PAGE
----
At the pinnacle of his two year National Service in the Royal Navy, David Canning was given standing watch at sea on his own – a position of great responsibility.
This was on board HMS Striker, ‘a fighting unit of 3500 tons’, in the Mediterranean with David responsible for decisions that had to be made.
“The Captain was of course at the end of a telephone and significant decisions were always communicated to him, but it felt very much that for four hours each day at sea, the ship was mine,” he says.
“I suppose in a sense that I had graduated.”
This achievement was all the more impressive considering David failed his navigation tests on the first sitting.
“I was a man of languages, I’m not a very good mathematician.
“But the Navy then did a very un-naval thing and gave us a second chance.”
Despite the second chance, he felt somewhat out of his depth when he was appointed to Navigating Officer.
Usually, National Service was completed in the Army, but David had gone to great lengths to serve his in the Navy.
His father was an Army man, indeed it was during his father’s posting to Alexandria in Egypt that David was born on 17th December 1930.
His younger brother Hugh also joined the Army, but significantly his twin brother Bill joined the Navy straight after school and that’s where David’s loyalties therefore lay.
It had been a different start in life for David, compared to his twin. He was diagnosed with tuberculosis of the knee when he was a toddler and had to spend more than two years in hospital with his leg in traction while his family was posted to Malta.
While he was perfectly happy during that time, he says he missed out on vital social training that being with his family would have provided and he thanks the great mentors at his Yorkshire boarding school, Sedbergh, for reining in his anti-social urges!
He became head boy and won a place at Oxford University to study Modern Languages, which is why he wanted to finish his degree before completing National Service.
David in 1951 aboard HMS Striker which was used as part of the Amphibious Warfare Squadron in Malta.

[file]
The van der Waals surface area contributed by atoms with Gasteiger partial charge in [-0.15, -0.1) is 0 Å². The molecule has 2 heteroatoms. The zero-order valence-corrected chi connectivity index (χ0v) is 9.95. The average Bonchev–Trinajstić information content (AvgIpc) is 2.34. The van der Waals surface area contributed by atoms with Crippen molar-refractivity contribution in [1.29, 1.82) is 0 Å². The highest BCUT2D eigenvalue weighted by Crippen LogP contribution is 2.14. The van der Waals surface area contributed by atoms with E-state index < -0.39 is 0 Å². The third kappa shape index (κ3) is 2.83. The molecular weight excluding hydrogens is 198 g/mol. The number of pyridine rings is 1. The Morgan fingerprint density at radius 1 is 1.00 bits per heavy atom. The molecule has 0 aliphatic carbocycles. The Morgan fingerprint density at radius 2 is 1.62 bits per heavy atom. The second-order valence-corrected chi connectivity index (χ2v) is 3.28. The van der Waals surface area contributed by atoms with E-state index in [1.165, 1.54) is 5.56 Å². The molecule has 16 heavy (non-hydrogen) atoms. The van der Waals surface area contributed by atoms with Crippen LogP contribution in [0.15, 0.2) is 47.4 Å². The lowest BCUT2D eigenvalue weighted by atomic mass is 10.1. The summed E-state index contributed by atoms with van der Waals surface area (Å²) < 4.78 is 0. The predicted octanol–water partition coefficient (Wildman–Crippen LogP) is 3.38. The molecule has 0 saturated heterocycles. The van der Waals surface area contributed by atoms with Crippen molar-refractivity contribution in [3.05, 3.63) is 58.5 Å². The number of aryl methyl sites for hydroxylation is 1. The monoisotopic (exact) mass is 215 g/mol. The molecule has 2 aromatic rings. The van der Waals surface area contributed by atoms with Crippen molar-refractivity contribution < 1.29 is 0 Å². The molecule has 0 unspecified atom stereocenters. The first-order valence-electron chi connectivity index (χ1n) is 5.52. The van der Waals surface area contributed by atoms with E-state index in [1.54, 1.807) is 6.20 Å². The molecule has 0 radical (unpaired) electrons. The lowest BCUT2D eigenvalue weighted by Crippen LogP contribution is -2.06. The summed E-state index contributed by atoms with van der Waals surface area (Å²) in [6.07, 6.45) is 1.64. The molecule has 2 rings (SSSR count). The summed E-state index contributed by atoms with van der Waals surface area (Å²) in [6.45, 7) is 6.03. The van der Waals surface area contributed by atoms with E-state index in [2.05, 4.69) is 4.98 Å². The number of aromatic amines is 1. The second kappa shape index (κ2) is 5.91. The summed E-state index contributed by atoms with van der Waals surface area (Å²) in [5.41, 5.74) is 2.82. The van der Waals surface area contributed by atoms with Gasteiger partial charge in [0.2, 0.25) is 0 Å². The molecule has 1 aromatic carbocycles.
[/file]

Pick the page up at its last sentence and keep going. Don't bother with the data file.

He volunteered for the Navy Reserves during the long summer breaks to ensure his spot in the Navy and he was accepted and soon found himself at the Royal Naval Barracks in Portsmouth in September 1952 for basic training.
“National Service was a great social leveller which threw together the butcher’s boy and Lord so-and-so from a great estate in Scotland, both in the rank of a Very Ordinary Seaman and dressed accordingly.
“We were all matelots of the lowest level, scrubbing decks at dawn, but it was all good and necessary,” he says.
His superiors obviously spotted David’s potential, despite him failing his seamanship test, he was appointed to HMS Reggio, part of the Amphibious Warfare Squadron in Malta.
While many ships returned to England to mark the Queen’s coronation, David’s ship stayed back at Port Said since troubles were flaring up in Egypt and a presence was needed to ensure the safe passage of British ships through the Suez Canal.
“It was known that frogmen were active in Port Said so we primed grenades in readiness for dropping over the side while at anchor.
“It was little more than moral support for the British vessels but it gave a touch of purpose to the job, and Reggio duly returned to base with no shot fired in anger.”
But then became his biggest challenge, with his appointment to Navigating Officer aboard HMS Striker which required absolute precision and certainty with the use of the sextant.
This was needed to successfully plot the ship onto the target and calculate the critical moment that the stern anchor needed to be dropped, often on a moonless night while on a blacked out ship.
It was his success with this, albeit feeling like a ‘special kind of nightmare’ that led to David’s watch responsibilities and later, an invitation to stay on in the Navy.
However, he turned it down, leaving success with the Navy to his brother Bill, and turning instead to education and using the amazing mentoring he’d experienced to pass on to his charges as housemaster at King’s College when he later moved to New Zealand.
He continued to volunteer for the Navy reserves for a few years in his new country and to this day takes an active role in Anzac commemorations, most recently in the village.